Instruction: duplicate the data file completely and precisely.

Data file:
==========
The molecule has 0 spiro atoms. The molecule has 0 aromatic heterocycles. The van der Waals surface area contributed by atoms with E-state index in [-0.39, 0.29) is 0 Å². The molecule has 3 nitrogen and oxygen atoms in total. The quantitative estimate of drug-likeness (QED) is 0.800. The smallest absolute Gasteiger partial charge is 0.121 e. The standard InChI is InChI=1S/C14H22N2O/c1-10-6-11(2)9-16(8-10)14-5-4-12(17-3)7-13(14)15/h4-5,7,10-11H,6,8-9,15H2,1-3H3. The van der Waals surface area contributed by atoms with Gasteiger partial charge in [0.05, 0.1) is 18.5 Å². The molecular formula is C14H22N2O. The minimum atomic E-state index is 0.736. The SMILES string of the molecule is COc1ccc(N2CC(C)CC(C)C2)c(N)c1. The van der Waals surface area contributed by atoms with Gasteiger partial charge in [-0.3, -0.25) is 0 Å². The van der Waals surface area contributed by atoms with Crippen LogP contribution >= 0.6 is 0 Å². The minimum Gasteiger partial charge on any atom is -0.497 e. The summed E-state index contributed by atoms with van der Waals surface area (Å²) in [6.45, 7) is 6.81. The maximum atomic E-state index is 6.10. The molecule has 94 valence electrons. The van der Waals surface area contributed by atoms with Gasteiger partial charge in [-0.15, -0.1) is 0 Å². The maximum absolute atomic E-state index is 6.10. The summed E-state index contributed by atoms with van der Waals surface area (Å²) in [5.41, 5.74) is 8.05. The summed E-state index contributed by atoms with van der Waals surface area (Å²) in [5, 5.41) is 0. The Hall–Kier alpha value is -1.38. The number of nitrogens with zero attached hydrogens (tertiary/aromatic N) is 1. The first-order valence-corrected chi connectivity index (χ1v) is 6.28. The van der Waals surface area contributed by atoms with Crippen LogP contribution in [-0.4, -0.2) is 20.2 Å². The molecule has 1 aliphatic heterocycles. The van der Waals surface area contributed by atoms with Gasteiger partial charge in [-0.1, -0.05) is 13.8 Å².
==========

The molecule has 0 spiro atoms. The molecule has 0 aromatic heterocycles. The van der Waals surface area contributed by atoms with E-state index in [-0.39, 0.29) is 0 Å². The molecule has 3 nitrogen and oxygen atoms in total. The quantitative estimate of drug-likeness (QED) is 0.800. The smallest absolute Gasteiger partial charge is 0.121 e. The standard InChI is InChI=1S/C14H22N2O/c1-10-6-11(2)9-16(8-10)14-5-4-12(17-3)7-13(14)15/h4-5,7,10-11H,6,8-9,15H2,1-3H3. The van der Waals surface area contributed by atoms with Gasteiger partial charge in [0.05, 0.1) is 18.5 Å². The molecular formula is C14H22N2O. The minimum atomic E-state index is 0.736. The SMILES string of the molecule is COc1ccc(N2CC(C)CC(C)C2)c(N)c1. The van der Waals surface area contributed by atoms with Gasteiger partial charge in [-0.3, -0.25) is 0 Å². The van der Waals surface area contributed by atoms with Crippen LogP contribution >= 0.6 is 0 Å². The minimum Gasteiger partial charge on any atom is -0.497 e. The summed E-state index contributed by atoms with van der Waals surface area (Å²) in [6.45, 7) is 6.81. The maximum atomic E-state index is 6.10. The molecule has 94 valence electrons. The van der Waals surface area contributed by atoms with Gasteiger partial charge in [-0.15, -0.1) is 0 Å². The maximum absolute atomic E-state index is 6.10. The summed E-state index contributed by atoms with van der Waals surface area (Å²) in [5.41, 5.74) is 8.05. The summed E-state index contributed by atoms with van der Waals surface area (Å²) in [5, 5.41) is 0. The Hall–Kier alpha value is -1.38. The number of nitrogens with zero attached hydrogens (tertiary/aromatic N) is 1. The first-order valence-corrected chi connectivity index (χ1v) is 6.28. The van der Waals surface area contributed by atoms with Crippen LogP contribution in [-0.4, -0.2) is 20.2 Å². The molecule has 1 aliphatic heterocycles. The van der Waals surface area contributed by atoms with Gasteiger partial charge in [-0.1, -0.05) is 13.8 Å².